Traditional newspapers never sold news; they sold an audience to advertisers. To a considerable degree, this commercial imperative determined the journalistic style, with its impersonal voice and pretense of objectivity. The aim was to herd the audience into a passive consumerist mass. Opinion, which divided readers, was treated like a volatile substance and fenced off from “factual” reporting.
The digital age exploded this business model. Advertisers fled to online platforms, never to return. For most newspapers, no alternative sources of revenue existed: as circulation plummets to the lowest numbers on record, more than 2,000 dailies have gone silent since the turn of the century. The survival of the rest remains an open question.
Led by the New York Times, a few prominent brand names moved to a model that sought to squeeze revenue from digital subscribers lured behind a paywall. This approach carried its own risks. The amount of information in the world was, for practical purposes, infinite. As supply vastly outstripped demand, the news now chased the reader, rather than the other way around. Today, nobody under 85 would look for news in a newspaper. Under such circumstances, what commodity could be offered for sale?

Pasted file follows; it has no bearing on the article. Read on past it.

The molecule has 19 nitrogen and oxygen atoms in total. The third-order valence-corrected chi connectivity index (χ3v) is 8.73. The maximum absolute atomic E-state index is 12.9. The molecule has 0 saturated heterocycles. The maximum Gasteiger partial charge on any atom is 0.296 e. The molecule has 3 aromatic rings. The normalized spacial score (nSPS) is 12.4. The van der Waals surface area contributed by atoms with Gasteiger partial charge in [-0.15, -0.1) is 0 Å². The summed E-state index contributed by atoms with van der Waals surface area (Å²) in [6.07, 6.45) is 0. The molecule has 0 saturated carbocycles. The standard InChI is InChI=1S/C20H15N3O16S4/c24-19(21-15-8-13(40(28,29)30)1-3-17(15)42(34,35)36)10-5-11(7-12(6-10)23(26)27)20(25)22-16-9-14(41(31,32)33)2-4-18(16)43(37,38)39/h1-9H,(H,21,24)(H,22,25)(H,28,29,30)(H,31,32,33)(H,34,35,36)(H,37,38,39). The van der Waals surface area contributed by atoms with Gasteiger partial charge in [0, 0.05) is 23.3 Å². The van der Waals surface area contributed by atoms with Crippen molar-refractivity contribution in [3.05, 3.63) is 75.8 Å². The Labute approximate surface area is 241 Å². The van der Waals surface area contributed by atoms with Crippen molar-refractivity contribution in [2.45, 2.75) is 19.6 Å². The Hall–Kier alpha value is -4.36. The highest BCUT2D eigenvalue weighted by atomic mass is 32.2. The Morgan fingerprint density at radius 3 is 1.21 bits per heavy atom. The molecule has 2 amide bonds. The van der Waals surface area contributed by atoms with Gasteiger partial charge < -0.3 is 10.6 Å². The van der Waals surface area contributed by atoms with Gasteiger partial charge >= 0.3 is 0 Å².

During the 2016 presidential campaign, the Times stumbled onto a possible answer. It entailed a wrenching pivot from a journalism of fact to a “post-journalism” of opinion—a term coined, in his book of that title, by media scholar Andrey Mir. Rather than news, the paper began to sell what was, in effect, a creed, an agenda, to a congregation of like-minded souls. Post-journalism “mixes open ideological intentions with a hidden business necessity required for the media to survive,” Mir observes. The new business model required a new style of reporting. Its language aimed to commodify polarization and threat: journalists had to “scare the audience to make it donate.” At stake was survival in the digital storm.